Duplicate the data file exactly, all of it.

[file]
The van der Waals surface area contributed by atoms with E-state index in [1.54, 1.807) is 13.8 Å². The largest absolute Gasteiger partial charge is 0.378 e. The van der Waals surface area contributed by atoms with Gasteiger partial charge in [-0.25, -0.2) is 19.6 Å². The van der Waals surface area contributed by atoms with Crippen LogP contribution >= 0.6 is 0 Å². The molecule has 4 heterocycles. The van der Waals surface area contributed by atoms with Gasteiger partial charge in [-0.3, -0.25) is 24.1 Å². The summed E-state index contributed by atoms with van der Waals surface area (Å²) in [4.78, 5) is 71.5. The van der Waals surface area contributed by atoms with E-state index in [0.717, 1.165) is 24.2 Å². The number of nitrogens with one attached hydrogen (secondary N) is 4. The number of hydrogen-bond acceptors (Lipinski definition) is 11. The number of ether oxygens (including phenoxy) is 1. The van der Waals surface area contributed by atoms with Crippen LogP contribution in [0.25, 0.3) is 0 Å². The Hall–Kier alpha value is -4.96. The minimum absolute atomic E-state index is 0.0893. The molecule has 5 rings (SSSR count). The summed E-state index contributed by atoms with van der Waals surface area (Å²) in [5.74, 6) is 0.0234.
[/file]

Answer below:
The van der Waals surface area contributed by atoms with E-state index in [1.54, 1.807) is 13.8 Å². The largest absolute Gasteiger partial charge is 0.378 e. The van der Waals surface area contributed by atoms with Gasteiger partial charge in [-0.25, -0.2) is 19.6 Å². The van der Waals surface area contributed by atoms with Crippen LogP contribution >= 0.6 is 0 Å². The molecule has 4 heterocycles. The van der Waals surface area contributed by atoms with Gasteiger partial charge in [-0.3, -0.25) is 24.1 Å². The summed E-state index contributed by atoms with van der Waals surface area (Å²) in [4.78, 5) is 71.5. The van der Waals surface area contributed by atoms with E-state index in [0.717, 1.165) is 24.2 Å². The number of nitrogens with one attached hydrogen (secondary N) is 4. The number of hydrogen-bond acceptors (Lipinski definition) is 11. The number of ether oxygens (including phenoxy) is 1. The van der Waals surface area contributed by atoms with Crippen LogP contribution in [0.25, 0.3) is 0 Å². The Hall–Kier alpha value is -4.96. The minimum absolute atomic E-state index is 0.0893. The molecule has 5 rings (SSSR count). The summed E-state index contributed by atoms with van der Waals surface area (Å²) in [5.74, 6) is 0.0234.